Cryptocurrency scams and South Korean disclosure rules drive down price of Bitcoin. This has not been a great week for fans of cryptocurrencies. And it’s only Tuesday, so who knows what’s to come over the next six days?
Bitcoin extends cryptocurrency slide amid Facebook, Tether fears. Cryptocurrencies are extending losses with bitcoin headed for its worst monthly slide since December 2013 on the last day of January trading
Early this morning, the U.K.-based Express newspaper reported that a fruit and vegetable cryptocurrency ripped off investors by shutting down its website and social media accounts. When people logged onto the Prodeum website, they saw only one word: “penis”. That’s not the only negative news for investors.
Bitcoin prices also tumbled after Japanese regulators launched a crackdown following last week’s hacking of Coincheck.
World’s biggest cryptocurrency theft
Dubbed by ABC News as the “world’s biggest cryptocurrency theft”, crooks stole about $645 million on Friday.
In the wake of this, Coincheck halted sales and withdrawals and later promised to return 90 percent of the money. However, details about how this will occur remain unknown, according to Reuters.
According to Coincheck, the theft occurred because the funds were stored in a “hot wallet” rather than a “cold wallet” that’s not linked to the Internet.
As of this writing, one Bitcoin is now valued under $10.000. That’s down almost 50 percent from the around $20,000 price it reached on December 15.
Meanwhile, South Korea has introduced new rules today banning the trade of any digital currencies anonymously, including Bitcoin.
That’s had a negative impact on the prices of Ethereum, Ripple, and Litecoin, as well as Bitcoin and Bitcoin Cash.
They will come to a bad ending?
Earlier this month, one of the world’s savviest investors, U.S. billionaire Warren Buffett, offered a dim view of the future of cryptocurrencies.
“I can say almost with certainty that they will come to a bad ending,” Buffett declared on CNBC.
Downside of cryptocurrency market continues to increase
The downside of the cryptocurrency market (ARKW) (SPX-INDEX) (SPY) continues to increase. Bitcoin fell another 3.3% in the last 24 hours and was trading at $10,978 as of 6:00 AM EST on January 30, 2018. The market capitalization of Bitcoin was $184 billion, and its RSI (relative strength index) level was 40. An RSI below 30 indicates a potential price rise, while a level above 70 indicates a possible pullback in price. The volatility in Bitcoin was close to 72%.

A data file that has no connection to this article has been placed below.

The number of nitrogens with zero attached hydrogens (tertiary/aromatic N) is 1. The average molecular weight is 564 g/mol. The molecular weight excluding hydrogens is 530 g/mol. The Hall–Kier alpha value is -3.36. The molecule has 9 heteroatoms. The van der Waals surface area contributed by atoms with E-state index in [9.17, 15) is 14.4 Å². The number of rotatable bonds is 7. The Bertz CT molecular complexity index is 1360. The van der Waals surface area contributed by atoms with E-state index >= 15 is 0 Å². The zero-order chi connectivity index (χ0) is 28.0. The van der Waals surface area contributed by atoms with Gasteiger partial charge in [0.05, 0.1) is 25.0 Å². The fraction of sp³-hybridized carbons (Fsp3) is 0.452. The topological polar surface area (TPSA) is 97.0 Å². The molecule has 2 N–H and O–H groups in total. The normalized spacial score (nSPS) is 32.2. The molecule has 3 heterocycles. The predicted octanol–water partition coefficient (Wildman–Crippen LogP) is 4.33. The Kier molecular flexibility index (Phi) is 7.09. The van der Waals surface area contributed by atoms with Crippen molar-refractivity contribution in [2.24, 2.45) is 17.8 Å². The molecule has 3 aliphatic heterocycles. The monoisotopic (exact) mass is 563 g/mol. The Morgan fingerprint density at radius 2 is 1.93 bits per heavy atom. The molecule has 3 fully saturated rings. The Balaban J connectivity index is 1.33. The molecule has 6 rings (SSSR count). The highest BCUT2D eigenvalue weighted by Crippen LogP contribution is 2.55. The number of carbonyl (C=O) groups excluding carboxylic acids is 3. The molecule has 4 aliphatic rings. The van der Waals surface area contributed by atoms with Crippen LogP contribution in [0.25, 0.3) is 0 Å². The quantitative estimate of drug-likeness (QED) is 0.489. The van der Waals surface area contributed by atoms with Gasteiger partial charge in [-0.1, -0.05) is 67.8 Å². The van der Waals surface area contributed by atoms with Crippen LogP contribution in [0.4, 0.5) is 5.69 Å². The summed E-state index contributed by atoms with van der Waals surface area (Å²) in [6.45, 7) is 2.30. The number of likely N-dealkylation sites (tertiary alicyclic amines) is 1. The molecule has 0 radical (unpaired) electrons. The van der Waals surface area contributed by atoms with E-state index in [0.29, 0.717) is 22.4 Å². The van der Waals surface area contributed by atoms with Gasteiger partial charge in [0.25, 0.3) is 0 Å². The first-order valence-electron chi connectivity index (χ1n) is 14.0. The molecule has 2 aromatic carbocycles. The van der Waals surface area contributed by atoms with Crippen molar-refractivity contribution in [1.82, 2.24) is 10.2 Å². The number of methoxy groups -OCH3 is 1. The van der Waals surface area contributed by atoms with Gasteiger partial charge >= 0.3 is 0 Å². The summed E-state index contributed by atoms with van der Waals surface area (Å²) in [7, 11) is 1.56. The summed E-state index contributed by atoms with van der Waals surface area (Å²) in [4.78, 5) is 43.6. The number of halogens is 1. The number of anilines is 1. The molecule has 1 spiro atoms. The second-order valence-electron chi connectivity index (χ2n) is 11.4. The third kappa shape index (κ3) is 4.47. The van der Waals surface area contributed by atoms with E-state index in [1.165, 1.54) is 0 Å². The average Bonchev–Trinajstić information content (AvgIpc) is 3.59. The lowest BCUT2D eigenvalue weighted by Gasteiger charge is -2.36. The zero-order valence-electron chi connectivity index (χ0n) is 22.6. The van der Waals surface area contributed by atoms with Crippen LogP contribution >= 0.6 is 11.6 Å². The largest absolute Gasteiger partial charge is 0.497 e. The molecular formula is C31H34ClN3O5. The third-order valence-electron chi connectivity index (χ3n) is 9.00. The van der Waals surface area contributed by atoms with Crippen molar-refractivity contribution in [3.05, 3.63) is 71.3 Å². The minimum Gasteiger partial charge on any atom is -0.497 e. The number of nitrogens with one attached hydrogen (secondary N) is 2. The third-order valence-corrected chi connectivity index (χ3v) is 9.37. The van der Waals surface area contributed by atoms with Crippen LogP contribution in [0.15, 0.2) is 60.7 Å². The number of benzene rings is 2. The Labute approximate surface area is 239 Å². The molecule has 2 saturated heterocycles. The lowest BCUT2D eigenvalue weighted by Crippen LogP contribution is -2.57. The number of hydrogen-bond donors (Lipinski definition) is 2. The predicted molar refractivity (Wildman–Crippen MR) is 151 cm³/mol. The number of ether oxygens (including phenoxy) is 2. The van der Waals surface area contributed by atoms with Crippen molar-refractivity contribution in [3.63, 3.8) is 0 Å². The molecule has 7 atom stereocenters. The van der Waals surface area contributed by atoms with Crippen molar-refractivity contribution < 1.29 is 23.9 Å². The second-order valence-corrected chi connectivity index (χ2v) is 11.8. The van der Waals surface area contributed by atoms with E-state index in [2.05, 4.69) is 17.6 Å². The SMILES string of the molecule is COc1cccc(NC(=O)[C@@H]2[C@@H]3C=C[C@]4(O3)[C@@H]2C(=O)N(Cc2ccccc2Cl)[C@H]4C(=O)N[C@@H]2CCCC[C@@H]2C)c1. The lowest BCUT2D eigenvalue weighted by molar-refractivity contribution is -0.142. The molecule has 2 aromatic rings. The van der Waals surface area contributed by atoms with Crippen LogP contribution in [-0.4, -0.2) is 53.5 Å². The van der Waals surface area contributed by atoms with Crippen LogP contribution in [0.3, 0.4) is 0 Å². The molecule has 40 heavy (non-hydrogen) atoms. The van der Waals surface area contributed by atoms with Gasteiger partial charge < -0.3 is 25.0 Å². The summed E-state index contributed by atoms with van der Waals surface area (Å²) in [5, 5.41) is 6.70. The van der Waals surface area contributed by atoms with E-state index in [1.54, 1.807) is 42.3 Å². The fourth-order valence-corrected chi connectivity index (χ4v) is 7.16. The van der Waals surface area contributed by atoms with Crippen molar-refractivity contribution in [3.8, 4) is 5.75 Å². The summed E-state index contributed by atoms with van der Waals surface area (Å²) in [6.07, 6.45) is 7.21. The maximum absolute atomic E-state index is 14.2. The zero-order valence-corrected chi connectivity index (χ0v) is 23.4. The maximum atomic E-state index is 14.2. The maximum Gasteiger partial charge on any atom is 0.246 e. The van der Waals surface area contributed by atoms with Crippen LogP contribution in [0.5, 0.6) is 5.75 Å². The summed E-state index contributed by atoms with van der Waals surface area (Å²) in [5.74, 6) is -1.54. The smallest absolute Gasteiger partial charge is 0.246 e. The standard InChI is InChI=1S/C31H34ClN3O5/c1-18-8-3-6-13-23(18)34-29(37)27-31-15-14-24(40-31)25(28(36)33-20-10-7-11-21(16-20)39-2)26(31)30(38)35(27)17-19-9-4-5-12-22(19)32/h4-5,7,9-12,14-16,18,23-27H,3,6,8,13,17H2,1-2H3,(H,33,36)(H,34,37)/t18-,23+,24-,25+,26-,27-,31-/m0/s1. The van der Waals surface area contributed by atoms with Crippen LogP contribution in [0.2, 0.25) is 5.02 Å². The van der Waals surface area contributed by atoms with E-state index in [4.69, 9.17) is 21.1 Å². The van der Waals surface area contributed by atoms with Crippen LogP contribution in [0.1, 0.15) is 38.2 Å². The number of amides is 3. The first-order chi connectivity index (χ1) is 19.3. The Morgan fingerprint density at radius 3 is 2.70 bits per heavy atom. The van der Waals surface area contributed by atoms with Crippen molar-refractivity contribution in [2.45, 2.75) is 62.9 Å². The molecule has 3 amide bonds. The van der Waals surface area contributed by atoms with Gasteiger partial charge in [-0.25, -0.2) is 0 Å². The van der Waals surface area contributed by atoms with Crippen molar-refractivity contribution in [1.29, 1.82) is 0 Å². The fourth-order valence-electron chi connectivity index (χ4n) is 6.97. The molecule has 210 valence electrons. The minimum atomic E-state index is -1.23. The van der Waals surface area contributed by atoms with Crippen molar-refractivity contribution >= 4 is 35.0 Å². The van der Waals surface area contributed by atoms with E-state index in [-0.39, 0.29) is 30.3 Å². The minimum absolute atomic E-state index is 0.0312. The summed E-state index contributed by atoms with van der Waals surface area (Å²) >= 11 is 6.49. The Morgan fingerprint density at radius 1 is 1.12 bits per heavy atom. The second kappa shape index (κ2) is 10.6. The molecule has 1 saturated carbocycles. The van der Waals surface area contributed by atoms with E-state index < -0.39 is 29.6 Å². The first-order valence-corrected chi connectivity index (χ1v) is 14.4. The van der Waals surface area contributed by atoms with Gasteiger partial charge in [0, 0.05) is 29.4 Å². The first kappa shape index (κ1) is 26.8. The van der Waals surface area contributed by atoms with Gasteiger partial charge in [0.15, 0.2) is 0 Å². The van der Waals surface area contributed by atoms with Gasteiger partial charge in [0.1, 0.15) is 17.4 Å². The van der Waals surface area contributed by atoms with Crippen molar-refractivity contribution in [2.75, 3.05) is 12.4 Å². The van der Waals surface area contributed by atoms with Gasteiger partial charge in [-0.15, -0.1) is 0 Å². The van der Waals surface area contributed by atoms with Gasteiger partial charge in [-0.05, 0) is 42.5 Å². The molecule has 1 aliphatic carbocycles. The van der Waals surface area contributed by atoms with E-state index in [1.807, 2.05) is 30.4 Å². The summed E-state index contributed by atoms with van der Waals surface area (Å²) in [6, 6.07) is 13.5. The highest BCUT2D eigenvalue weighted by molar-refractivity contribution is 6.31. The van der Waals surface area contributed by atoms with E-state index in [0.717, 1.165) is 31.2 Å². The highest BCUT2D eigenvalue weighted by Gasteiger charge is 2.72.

Ethereum also was trading low at $1,170, almost a 2% fall over the last day. Ripple has fallen $1.26, or about 5.1%, during the past 24 hours. Bitcoin Cash has also slowed down, falling 2.7%. It’s trading at $1,633.20.
The other cryptocurrencies among the top ten according to market capitalization also saw a down day. Cardano, NEO, Stellar, and Litecoin fell 7.2%, 1.4%, 8.3%, and 3.2%, respectively.
January is turning into a month to forget for digital currency investors.
Cryptocurrencies are extending losses with Bitcoin headed for its worst monthly slide since December 2013 on the last day of January trading as US regulators ramp up their scrutiny of one of the world’s largest digital currency exchanges while Facebook Inc. is banning ads tied to the industry.
Bitcoin is down about 31% this month, trading at $9,817 as of 10:20 am in Hong Kong, according to composite pricing compiled by Bloomberg. Rival coins ripple, ethereum and litecoin are also down at least 2%, the data show.
“The regulatory oversight and the clampdown is really coming to the fore right now,” Stephen Innes, head of trading for Asia Pacific at Oanda, said by phone from Singapore. “I don’t think we’ve seen the last of it.”
The US Commodity Futures Trading Commission sent subpoenas on 6 December to cryptocurrency trading venue Bitfinex and Tether, a company that issues a widely traded coin it claims to be pegged to the dollar, according to a person familiar with the matter who asked not to be identified discussing private information. The firms share the same chief executive officer.
Facebook, meanwhile, will ban ads on its social network promoting digital currencies, initial coin offerings and binary options, warning they’re “frequently associated with misleading or deceptive promotional practices.”
Cryptocurrencies are still reeling after a record $500 million heist from Japanese exchange Coincheck Inc. on 26 January, further intensifying calls for increased oversight in global trading hotbeds such as South Korea. Bloomberg